Multi-objective optimization utilities#
- pygmo.fast_non_dominated_sorting(points)#
Runs the fast non dominated sorting algorithm on the input points
- Parameters
points (2d-array-like object) – the input points
- Raises
ValueError – if points is malformed
TypeError – if points cannot be converted to a vector of vector floats
- Returns
(ndf, dl, dc, ndr), where:
- Return type
Examples
>>> import pygmo as pg >>> ndf, dl, dc, ndr = pg.fast_non_dominated_sorting(points = [[0,1],[-1,3],[2.3,-0.2],[1.1,-0.12],[1.1, 2.12],[-1.1,-1.1]])
- pygmo.nadir(points)#
Computes the nadir point of a set of points, i.e objective vectors. The nadir is that point that has the maximum value of the objective function in the points of the non-dominated front.
Complexity is \(\mathcal{O}(MN^2)\) where \(M\) is the number of objectives and \(N\) is the number of points.
- Parameters
points (2d-array-like object) – the input points
- Raises
ValueError – if points is malformed
TypeError – if points cannot be converted to a vector of vector floats
- Returns
the nadir point
- Return type
1D NumPy float array
- pygmo.ideal(points)#
Computes the ideal point of a set of points, i.e objective vectors. The ideal point is that point that has, in each component, the minimum value of the objective functions of the input points.
Complexity is \(\mathcal{O}(MN)\) where \(M\) is the number of objectives and \(N\) is the number of points.
- Parameters
points (2d-array-like object) – the input points
- Raises
ValueError – if points is malformed
TypeError – if points cannot be converted to a vector of vector floats
- Returns
the ideal point
- Return type
1D NumPy float array
- pygmo.pareto_dominance(obj1, obj2)#
Returns
True
if obj1 Pareto dominates obj2,False
otherwise. Minimization is assumed.Each pair of corresponding elements in obj1 and obj2 is compared: if all elements in obj1 are less or equal to the corresponding element in obj2, but at least one is different,
True
will be returned. Otherwise,False
will be returned.- Parameters
obj1 (array-like object) – the first list of objectives
obj2 (array-like object) – the second list of objectives
- Raises
ValueError – if the dimensions of obj1 and obj2 are different
TypeError – if obj1 or obj2 cannot be converted to a vector of vector floats
- Returns
- Return type
Examples
>>> import pygmo as pg >>> pg.pareto_dominance(obj1 = [1,2], obj2 = [2,2]) True
- pygmo.non_dominated_front_2d(points)#
Finds the non dominated front of a set of two dimensional objectives. Complexity is \(\mathcal{O}(N \log N)\) and is thus lower than the complexity of calling
fast_non_dominated_sorting()
See: Jensen, Mikkel T. “Reducing the run-time complexity of multiobjective EAs: The NSGA-II and other algorithms.” IEEE Transactions on Evolutionary Computation 7.5 (2003): 503-515.
- Parameters
points (2d-array-like object) – the input points
- Raises
ValueError – if points contain anything else than 2 dimensional objectives
TypeError – if points cannot be converted to a vector of vector floats
- Returns
the non dominated fronts
- Return type
1D NumPy int array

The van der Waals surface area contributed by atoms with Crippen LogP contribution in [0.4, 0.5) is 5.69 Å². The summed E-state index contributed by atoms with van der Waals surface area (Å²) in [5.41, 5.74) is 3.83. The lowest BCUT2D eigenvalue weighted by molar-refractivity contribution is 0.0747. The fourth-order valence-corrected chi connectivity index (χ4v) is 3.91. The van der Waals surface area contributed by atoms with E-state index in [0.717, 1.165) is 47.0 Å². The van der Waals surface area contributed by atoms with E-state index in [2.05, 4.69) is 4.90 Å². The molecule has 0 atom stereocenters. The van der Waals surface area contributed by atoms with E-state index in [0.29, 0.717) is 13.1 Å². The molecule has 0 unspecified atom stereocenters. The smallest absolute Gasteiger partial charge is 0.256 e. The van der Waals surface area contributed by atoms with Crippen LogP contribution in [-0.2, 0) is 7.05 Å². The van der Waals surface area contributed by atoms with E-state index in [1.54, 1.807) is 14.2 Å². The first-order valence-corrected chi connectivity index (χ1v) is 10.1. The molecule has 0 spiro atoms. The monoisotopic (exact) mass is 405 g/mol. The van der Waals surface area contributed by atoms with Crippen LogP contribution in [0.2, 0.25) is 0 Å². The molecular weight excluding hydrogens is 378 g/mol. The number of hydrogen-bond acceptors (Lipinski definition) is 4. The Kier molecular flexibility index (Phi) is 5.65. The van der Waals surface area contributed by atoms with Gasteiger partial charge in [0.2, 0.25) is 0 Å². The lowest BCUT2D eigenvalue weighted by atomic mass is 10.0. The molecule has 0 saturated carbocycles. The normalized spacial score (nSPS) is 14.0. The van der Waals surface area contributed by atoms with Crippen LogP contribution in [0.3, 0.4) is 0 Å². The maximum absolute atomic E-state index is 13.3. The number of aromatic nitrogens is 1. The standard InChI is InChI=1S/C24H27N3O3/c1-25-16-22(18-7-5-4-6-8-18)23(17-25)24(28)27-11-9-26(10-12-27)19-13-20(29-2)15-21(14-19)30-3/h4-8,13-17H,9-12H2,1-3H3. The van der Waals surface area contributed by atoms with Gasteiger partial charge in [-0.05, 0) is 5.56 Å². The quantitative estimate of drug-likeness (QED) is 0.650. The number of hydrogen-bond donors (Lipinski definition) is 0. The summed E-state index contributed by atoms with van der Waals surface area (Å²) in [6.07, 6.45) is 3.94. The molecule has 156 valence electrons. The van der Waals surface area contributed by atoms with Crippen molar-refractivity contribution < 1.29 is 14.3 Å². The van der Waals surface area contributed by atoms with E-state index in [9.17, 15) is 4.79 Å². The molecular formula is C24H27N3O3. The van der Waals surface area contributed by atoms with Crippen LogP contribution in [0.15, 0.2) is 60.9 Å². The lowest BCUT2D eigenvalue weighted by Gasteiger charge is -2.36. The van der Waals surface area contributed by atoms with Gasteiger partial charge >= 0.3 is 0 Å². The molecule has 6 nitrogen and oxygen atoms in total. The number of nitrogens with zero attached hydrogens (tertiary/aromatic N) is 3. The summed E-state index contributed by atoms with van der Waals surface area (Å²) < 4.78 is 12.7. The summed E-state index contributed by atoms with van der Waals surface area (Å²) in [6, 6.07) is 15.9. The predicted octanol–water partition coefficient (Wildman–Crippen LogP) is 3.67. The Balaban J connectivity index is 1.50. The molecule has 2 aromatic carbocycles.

Examples
>>> import pygmo as pg >>> pg.non_dominated_front_2d(points = [[0,5],[1,4],[2,3],[3,2],[4,1],[2,2]]) array([0, 1, 5, 4], dtype=uint64)
- pygmo.crowding_distance(points)#
An implementation of the crowding distance. Complexity is \(O(M N \log N)\) where \(M\) is the number of objectives and \(N\) is the number of individuals. The function assumes points contain a non-dominated front. Failiure to meet this condition will result in undefined behaviour.
See: Deb, Kalyanmoy, et al. “A fast elitist non-dominated sorting genetic algorithm for multi-objective optimization: NSGA-II.” Parallel problem solving from nature PPSN VI. Springer Berlin Heidelberg, 2000.
- Parameters
points (2d-array-like object) – the input points
- Raises
ValueError – if points does not contain at least two points, or is malformed
TypeError – if points cannot be converted to a vector of vector floats
- Returns
the crowding distances
- Return type
1D NumPy float array
Examples
>>> import pygmo as pg >>> pg.crowding_distance(points = [[0,5],[1,4],[2,3],[3,2],[4,1]]) array([inf, 1., 1., 1., inf])
- pygmo.sort_population_mo(points)#
Sorts a multi-objective, unconstrained, population (intended here as a 2D array-like containing objective vectors) with respect to the following strict ordering:
\(f_1 \prec f_2\) if the non domination ranks are such that \(i_1 < i_2\). In case \(i_1 = i_2\), then \(f_1 \prec f_2\) if the crowding distances are such that \(d_1 > d_2\).
Complexity is \(\mathcal{O}(M N^2)\) where \(M\) is the size of the objective vector and \(N\) is the number of individuals.
Note
This function will also work for single objective optimization, i.e. with objective vector of size 1, in which case, though, it is more efficient to sort using python built-in sorting methods.
- Parameters
points (2d-array-like object) – the input objective vectors
- Raises
unspecified – all exceptions thrown by
pygmo.fast_non_dominated_sorting()
andpygmo.crowding_distance()
TypeError – if points cannot be converted to a vector of vector floats
- Returns
the indexes of the sorted objectives vectors.
- Return type
1D NumPy int array
Examples
>>> import pygmo as pg >>> pop = pg.population(prob = pg.dtlz(prob_id = 3, dim=10, fdim=4), size = 20) >>> pg.sort_population_mo(points = pop.get_f()) array([ 4, 7, 14, 15, 16, 18, 9, 13, 5, 3, 6, 2, 12, 0, 1, 19, 17, 8, 10, 11])
- pygmo.select_best_N_mo(points, N)#